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Rich Hofmann: Goldie the original Philly Phanatic

DAVID BERKO sent the e-mail late on Friday night, which was the day his grandmother died at the age of 89. He said he wasn't exactly sure why he was writing, but he was. He just wanted somebody to hear Goldie Chavenson's story.

DAVID BERKO sent the e-mail late on Friday night, which was the day his grandmother died at the age of 89. He said he wasn't exactly sure why he was writing, but he was. He just wanted somebody to hear Goldie Chavenson's story.

It is a Philadelphia fan's story, unique but not necessarily unusual. It is the story of a woman who went to her first Eagles game in the 1930s at Municipal Stadium and cheered for them into the Linc, a woman who lived the Eagles and the Phillies, who lived them and loved them and relied upon them to make her life complete.

And, yes, she pronounced it "Iggles."

"I'm 37 and she was almost 90 but she would call me for almost as long as I can remember," Berko said Saturday, on the phone. "I'm a Steelers fan - for part of the time, I grew up in Pittsburgh and that was my team. We always had our discussions about that. But in the end, she always said, 'Through thick and think, they're your team. You can't be a bandwagon fan. They're your team.'

"She would get down when the Eagles lost but it would never change. The coach? Stick with him. The quarterback? Stick with him. They're your team. She really did bleed green and white - and it was red and white for the Phillies, too; same thing. She lived for sports. But with she and I, it was football.

"Even at the end, it was the same," he said. "Even when she couldn't see, even when she couldn't really understand, we would talk and she would always ask me, 'When are the Eagles on? What channel?' I think about it and it's why I'm a football fan, because of my grandmother."

You get as close to sports as a sports writer does and you get jaded sometimes. You see enough games up close, and you see enough athletes after the television lights have been turned off, and the cynicism can flow pretty freely.

It is so easy to forget what this all means to so many people, how it fills their lives and how it ties together the generations of their families.

For many, like Goldie Chavenson, the sports teams were companions. Born in Philadelphia, raised mostly in Chester, a widow for three decades, a person who did thousands of hours of volunteer work at Christiana Medical Center in Delaware, she still needed the Eagles to make her life complete. As her grandson said, "It made her a more emotionally rich person."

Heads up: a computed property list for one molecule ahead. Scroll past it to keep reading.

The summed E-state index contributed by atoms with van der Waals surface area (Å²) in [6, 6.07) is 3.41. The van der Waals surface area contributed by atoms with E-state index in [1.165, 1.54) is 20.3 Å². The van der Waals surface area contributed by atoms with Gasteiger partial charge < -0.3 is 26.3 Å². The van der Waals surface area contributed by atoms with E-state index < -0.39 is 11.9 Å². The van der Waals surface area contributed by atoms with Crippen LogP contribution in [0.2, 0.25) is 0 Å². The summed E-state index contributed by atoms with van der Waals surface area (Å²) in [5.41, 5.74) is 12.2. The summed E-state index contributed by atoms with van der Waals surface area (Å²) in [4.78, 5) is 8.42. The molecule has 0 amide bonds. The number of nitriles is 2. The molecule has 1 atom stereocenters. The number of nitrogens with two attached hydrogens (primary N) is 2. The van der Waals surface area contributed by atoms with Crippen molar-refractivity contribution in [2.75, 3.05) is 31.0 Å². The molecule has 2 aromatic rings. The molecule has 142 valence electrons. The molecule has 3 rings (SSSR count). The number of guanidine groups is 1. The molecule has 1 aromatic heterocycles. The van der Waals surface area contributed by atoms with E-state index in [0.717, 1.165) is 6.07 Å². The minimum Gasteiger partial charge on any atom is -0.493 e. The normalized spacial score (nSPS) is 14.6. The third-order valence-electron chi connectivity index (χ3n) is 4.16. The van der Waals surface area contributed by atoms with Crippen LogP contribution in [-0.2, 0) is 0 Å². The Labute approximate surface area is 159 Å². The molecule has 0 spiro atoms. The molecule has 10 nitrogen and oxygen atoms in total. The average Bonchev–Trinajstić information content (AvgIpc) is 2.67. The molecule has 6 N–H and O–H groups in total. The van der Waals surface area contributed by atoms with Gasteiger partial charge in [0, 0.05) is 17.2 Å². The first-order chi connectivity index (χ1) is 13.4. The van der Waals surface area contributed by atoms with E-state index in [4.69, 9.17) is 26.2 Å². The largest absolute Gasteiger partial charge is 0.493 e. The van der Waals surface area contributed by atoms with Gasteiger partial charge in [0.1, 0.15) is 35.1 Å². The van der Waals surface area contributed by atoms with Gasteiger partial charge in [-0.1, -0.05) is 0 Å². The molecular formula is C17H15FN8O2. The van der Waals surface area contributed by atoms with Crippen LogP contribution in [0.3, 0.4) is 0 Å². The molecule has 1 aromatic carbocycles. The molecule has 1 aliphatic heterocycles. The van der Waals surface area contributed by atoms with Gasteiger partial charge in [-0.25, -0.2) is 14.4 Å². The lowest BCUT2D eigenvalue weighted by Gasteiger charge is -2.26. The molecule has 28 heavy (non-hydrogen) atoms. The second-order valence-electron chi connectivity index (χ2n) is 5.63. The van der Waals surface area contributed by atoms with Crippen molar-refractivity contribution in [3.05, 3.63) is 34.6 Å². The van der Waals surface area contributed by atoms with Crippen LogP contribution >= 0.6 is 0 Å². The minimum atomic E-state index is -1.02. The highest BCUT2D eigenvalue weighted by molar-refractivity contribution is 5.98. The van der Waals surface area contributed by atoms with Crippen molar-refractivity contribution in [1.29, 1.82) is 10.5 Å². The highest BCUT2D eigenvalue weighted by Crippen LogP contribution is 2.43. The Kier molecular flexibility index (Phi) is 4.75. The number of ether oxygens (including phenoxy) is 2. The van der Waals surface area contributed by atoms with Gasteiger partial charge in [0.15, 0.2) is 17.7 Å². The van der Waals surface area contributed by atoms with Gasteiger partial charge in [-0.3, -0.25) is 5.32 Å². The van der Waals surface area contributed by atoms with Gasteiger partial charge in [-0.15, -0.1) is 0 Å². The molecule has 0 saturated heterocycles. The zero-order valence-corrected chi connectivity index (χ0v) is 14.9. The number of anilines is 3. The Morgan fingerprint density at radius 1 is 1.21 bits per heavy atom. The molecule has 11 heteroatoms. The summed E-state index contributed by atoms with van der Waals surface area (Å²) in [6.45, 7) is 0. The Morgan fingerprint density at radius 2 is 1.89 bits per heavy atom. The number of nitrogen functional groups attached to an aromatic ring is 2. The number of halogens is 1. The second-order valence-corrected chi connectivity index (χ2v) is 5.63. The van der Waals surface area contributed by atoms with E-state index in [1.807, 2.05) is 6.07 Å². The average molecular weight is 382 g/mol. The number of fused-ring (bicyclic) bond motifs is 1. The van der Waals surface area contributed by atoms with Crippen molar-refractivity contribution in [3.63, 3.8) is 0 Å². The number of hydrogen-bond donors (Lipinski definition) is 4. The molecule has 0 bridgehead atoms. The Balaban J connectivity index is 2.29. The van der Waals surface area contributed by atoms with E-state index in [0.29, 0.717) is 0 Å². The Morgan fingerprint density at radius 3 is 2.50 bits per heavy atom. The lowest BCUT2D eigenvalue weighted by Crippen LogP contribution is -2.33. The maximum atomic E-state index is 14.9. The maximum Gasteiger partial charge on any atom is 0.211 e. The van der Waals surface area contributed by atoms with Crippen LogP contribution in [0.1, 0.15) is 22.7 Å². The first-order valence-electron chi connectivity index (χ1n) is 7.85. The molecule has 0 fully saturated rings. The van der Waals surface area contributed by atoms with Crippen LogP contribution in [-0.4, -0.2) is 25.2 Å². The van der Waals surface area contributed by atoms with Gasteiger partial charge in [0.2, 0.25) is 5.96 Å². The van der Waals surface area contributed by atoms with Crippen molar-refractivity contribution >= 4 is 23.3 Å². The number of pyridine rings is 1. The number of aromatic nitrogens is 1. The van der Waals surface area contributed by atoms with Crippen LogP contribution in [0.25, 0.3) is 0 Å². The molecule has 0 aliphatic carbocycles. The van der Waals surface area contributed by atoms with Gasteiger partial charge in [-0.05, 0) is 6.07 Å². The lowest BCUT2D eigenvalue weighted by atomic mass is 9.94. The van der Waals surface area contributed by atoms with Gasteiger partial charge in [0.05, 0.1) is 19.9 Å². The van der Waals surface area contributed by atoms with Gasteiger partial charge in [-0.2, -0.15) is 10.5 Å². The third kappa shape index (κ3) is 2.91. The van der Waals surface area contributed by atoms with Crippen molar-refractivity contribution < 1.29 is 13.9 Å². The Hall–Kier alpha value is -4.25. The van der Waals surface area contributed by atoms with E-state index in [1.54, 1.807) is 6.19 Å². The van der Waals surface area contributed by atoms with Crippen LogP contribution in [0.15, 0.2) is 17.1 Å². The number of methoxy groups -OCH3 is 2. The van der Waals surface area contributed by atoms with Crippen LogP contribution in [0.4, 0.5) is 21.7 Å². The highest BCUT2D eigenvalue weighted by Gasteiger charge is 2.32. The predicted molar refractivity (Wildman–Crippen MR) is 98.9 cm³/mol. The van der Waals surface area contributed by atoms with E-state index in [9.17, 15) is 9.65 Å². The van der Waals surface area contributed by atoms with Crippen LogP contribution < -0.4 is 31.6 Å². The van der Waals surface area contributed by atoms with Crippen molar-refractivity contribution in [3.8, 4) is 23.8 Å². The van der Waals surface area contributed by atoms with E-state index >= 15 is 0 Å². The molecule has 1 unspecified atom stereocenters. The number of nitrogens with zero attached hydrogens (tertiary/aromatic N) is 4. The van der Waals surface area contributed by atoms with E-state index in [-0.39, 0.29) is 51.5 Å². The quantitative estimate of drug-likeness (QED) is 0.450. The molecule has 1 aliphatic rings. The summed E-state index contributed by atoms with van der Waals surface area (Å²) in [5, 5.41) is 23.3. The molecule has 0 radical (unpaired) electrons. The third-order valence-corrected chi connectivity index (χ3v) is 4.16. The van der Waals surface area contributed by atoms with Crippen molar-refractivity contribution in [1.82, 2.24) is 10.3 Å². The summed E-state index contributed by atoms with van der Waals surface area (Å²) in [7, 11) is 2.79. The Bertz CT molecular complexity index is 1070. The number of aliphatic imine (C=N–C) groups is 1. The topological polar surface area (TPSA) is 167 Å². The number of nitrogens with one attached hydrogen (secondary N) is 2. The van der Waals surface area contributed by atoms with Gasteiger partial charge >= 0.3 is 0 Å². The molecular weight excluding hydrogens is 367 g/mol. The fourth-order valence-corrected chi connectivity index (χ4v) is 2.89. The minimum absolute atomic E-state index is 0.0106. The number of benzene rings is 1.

Berko remembers her visits when he was a little kid, "When she would show up with a crisp one-dollar bill and tell stories about the Phillies and the Eagles." He remembered that her favorites were always Ron Jaworski and Dick Vermeil, but that she also sometimes told stories about Steve Van Buren.

And Terrell Owens?

"No, she wasn't a fan of T.O. because of his mouth," Berko said. "She never liked people who were arrogant, in life or in sports."

He said that she wasn't averse "to putting a dollar on the line" when it came to her football team, and that a vodka-and-something was often a game's perfect accompaniment.

Another grandchild, Sima Krusheski, added another detail, that Goldie had another identity: Goldie from Claymont. Back in the day, she would call WIP all the time and meet any belligerence she encountered with her own special cantankerousness, finishing with this punctuation: "Up your nose with a rubber hose."

"The sports teams in Philadelphia added 5 years to her life, I'm convinced," Berko said. "She just lived it. Until 4 or 5 years ago, she could tell you anything about the teams. They kept her going. She bought a green Dodge Neon when she was about 80 years old because it was the

Eagles' color. That's the kind of thing she did. She could have lived in Guam and they still would have been her team.

"She had been a widow for a long time and sports filled a huge void in her life. It made up for a lack of money, a lack of companionship, maybe even a lack of happiness sometimes. It really meant so much to her."

When the Eagles made their run to the Super Bowl during the 2004 season, Goldie still followed it, still could get excited about it. It was her last hurrah, in many ways.

"For 60, 65 years of her life she had been cheering that team," her grandson said. "And then they lost in the Super Bowl. You want to say that she took the loss like the loss of a family member, but that wasn't exactly it. She was very upset but I don't think she cried. I can't imagine - 65 years, second trip to the Super Bowl, still hadn't won it. She was upset for a couple of days but I don't think she cried.

"And by about Wednesday, she was herself again. She always said, 'Life will go on, it's only a game.' Even with everything, she did keep that perspective and it helped me. To my grandmother, there was always the next game. There was always next year."

Her family will bury Goldie Chavenson today. Next year will have to be for the rest of us, now that we have been reminded again what this can be all about. *

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